Using an ALFA encrypted<T> is converted into a Java alfa.rt.Encrypted<T> instance. The Encrypted type internally uses the RuntimeContext class to create a byte[ ] from encrypting a serialised object of the value.

An Encrypted<T> object does not hold a reference to the object of type T. The object is encrypted in the constructor of Encrypted and only stored as a byte[ ].

Users can extend and supply an alternative alfa.rt.RuntimeContext object. By default the RuntimeContext uses a private-public keypair to encrypt and decrypt data. This is to demonstrate the capability, however for a real application, the RuntimeContext will need to securely source the keypair.

As an example, consdier the following ALFA definition.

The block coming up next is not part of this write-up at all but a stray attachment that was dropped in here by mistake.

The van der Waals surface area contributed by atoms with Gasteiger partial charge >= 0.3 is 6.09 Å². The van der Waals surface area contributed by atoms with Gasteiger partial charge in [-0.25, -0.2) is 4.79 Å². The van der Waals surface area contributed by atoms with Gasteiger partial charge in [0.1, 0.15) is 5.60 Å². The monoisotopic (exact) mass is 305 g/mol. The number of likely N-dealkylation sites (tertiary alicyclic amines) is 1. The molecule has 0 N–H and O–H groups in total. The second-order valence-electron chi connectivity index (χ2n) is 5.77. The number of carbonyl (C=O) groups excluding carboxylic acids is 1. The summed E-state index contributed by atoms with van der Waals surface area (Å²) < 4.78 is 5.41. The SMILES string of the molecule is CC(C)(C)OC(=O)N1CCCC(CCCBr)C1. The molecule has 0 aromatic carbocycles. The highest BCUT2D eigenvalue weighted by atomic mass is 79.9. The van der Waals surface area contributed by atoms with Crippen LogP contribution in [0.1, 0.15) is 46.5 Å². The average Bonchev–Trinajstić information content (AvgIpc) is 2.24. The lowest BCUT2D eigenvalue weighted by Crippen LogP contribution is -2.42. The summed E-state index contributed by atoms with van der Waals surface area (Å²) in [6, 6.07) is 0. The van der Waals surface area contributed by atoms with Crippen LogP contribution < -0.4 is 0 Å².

record CreditCard {
    Pin : encrypted< string(4,6) >

With that definition in place, it is possible to write code that securely hold a PIN where reading is only permitted when a correct public/private keypair is used.

// Create a Card and set a PIN. The reference stored is immediately encrypted by the implemenation of RuntimeContext.encrypt()
CreditCard.CreditCardBuilder builder = CreditCard.newBuilder().setPin("2341");
CreditCard cc =;

String json = Codec.toJsonString(cc);

// When we need to access the PIN, we get a handle to an Encrypted<> object.
Encrypted<String> encPin = cc.getPin();

// The value can only be deciphered by supplying a BuilderConfig, which will use the RuntimeContext.decrypt() method
String pin = encPin.getValue(BuilderConfig.getInstance());
System.out.println( pin );